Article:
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Elton John: My Life in 20 Songs

Cameron Crowe explores Elton’s journey from Reginald Dwight to technicolored pop sensation to rehab and back

elton john my life in 20 songs

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“You don’t mind if I play it loud, do you?”

It’s morning in Las Vegas, and sunlight fills the condo that serves as Elton John‘s home during his latest run of shows at Caesars Palace, part of the residency known as “The Million Dollar Piano.” Wearing a white terry-cloth robe, he moves to the stereo system like an athlete, arms swinging crisply at his sides. Soon, he’s locked and loaded his latest album, The Diving Board. Many who’ve just spent the past year and a half working on arecording might then leave the room, allowing the listener his own experience. Not Elton John. He sits down on a small sofa in front of the speakers, closes his eyes and listens along with you. And yes, it’s loud.

The album is a game-changer for him. It’s spare, sophisticated and deeply personal. Call it Elton John’s Sketches of Spain, after Miles Davis‘ own deep­career discovery of a worldly new creative voice. Spread around the stereo are other CDs – from new artists as well as Nina Simone at Town Hall. Elton is a fan who refuses to download his music. Music is a tactile experience for him – he wants to read liner notes, look at the pictures and take the journey.

He closes his eyes as he listens to The Diving Board, his leg bouncing and head catching the rhythms. You might even forget he’s made a few records before this one: This is his 30th. This one began as a trio recording, produced by T Bone Burnett. The first run of songs was relaxed and promising. A second session, fueled by an inspired new set of lyrics from longtime collaborator Bernie Taupin, pushed the album into deeper waters. The feeling taking hold was reminiscent of Elton’s earliest recordings, when his band was a blazing trio, peaking with the live album 11-17-70. But Elton’s voice is more resonant now; the songs ring with experience and a life filled with epic highs, lows and plateaus. Now in his sixties, he is finally a father of two children, a family man and a working artist.

In the spirit of the intimate nature of his album, we reconvened a few months later to put together a fan’s playlist of his own most personally affecting songs. It was the perfect late-summer afternoon to reflect and kill some time before a doctor’s appointment to remove the stitches from a recent appendix operation. Going over all of his recordings, Elton chose the songs – not necessarily the hits – that still mean the most to him.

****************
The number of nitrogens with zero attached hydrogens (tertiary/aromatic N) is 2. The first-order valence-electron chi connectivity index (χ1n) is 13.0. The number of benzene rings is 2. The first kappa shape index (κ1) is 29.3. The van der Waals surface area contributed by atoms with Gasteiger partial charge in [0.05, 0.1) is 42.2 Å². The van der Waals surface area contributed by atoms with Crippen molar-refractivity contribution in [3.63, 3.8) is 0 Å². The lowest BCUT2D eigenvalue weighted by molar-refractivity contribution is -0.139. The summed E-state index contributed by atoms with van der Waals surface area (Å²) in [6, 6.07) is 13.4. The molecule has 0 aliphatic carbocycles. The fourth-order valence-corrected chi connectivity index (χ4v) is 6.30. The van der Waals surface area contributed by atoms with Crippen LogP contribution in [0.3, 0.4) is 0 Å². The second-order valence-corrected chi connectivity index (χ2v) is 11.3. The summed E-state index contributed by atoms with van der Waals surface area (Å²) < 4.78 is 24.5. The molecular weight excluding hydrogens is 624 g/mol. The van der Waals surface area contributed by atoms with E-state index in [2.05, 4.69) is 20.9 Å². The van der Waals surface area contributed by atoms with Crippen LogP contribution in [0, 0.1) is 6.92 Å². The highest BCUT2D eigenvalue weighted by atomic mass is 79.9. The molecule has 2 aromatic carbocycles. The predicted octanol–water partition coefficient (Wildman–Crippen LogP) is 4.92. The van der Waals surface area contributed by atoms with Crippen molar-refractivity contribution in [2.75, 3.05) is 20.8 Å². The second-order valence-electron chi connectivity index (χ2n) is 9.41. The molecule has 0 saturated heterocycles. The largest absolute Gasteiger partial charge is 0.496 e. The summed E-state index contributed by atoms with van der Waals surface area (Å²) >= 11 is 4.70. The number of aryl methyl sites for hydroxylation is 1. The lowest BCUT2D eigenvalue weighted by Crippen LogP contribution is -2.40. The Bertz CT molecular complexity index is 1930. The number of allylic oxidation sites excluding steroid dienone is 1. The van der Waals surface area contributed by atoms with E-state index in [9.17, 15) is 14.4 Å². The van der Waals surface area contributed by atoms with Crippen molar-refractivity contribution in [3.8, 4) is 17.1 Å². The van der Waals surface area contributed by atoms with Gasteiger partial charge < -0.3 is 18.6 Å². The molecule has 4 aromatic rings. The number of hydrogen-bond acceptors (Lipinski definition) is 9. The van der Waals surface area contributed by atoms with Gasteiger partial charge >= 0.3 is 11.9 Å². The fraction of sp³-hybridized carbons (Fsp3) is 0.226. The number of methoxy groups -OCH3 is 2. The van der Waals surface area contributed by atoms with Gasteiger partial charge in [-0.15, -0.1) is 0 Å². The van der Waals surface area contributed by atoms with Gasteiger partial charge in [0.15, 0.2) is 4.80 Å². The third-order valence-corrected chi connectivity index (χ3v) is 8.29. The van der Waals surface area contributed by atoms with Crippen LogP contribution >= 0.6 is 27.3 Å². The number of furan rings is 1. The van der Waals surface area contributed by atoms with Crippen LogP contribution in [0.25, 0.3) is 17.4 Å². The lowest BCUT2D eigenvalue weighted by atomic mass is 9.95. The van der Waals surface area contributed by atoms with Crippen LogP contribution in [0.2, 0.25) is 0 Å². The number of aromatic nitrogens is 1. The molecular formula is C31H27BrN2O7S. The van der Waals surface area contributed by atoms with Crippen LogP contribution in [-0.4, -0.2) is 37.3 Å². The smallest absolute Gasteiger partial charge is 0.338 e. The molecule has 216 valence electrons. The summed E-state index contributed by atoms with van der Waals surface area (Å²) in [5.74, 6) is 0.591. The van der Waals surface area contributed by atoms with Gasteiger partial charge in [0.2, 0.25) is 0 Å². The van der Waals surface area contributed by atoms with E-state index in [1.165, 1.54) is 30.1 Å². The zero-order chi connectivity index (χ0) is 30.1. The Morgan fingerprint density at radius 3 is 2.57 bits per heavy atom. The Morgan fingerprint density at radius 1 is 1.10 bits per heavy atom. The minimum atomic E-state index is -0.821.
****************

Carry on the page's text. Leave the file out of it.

by Cameron Crowe

Jeff Kravitz/FilmMagic

“Gone to Shiloh” (with Leon Russell)

The Union, 2010

The album before this, The Captain & the Kid, was the lost gem of my life. It was telling the continuing story of us, Bernie and Elton, now. I cared so deeply about it, because it was so personal and such a really good record. I was so furious with Interscope Records because they put it out and they dropped it. I had meetings in the South of France, and I said, "I know this isn't a commercial album, I just want you to do your best," and they dropped it like a fucking turd. It's probably why I didn't make another solo record. It was pure heartbreak.

I was so disillusioned. If it hadn't been for Leon Russell, I wouldn't have gone back into the studio – a chance call to Leon, just to see how he was doing and to thank him for all he did for me as a young artist, turned into one of the greatest experiences of my life. "Gone to Shiloh" is a song that feels like a movie – it was a pivotal moment for the record I did with Leon, The Union, and a pivotal moment for us as writers.

When I heard the Robert Plant/Alison Krauss record Raising Sand, I noticed T Bone Burnett again. I'd heard all the Elvis Costello records he'd produced and I loved them, but Raising Sand was such a simple record, and it made me want to work with him. When the Leon thing came up, he was the first person I thought of, and we started this relationship, which has gotten so strong that I can't really see me recording with anybody else. It's the beginning of a new beginning.

Rob Ball/WireImage

“My Quicksand”

The Diving Board, 2013

When I did "My Quicksand," I thought, "That's the best track I've ever recorded, right there." Pianowise, vocal­wise, everything about it. I've never played the piano like that on a record before – the solo was improvised. It's just a very musical moment that I was very proud of on this record. I knew that I'd moved forward – this is the kind of song that I never thought I'd be singing when I started out. My days of making pop records like Goodbye Yellow Brick Road and Don't Shoot Me I'm Only the Piano Player, they were when I was younger. I'm not that guy anymore. I'm this guy. It's the most honest rec­ord I've ever made.

I'm at a stage where I want to give back as much as I can. It's all kind of unexplainable, you know. There was this little boy, not the normal prototype; there was no one else like me in rock. I got stuck on the piano. And I think people realize that I genuinely appreciate their love and affection and their loyalty. It's so fucking joyous after all this time. I wasn't always comfortable in my own skin. They were with me when I didn't know who I was. I'm just so grateful, and this is the music I want to make. This is the very best I can do.

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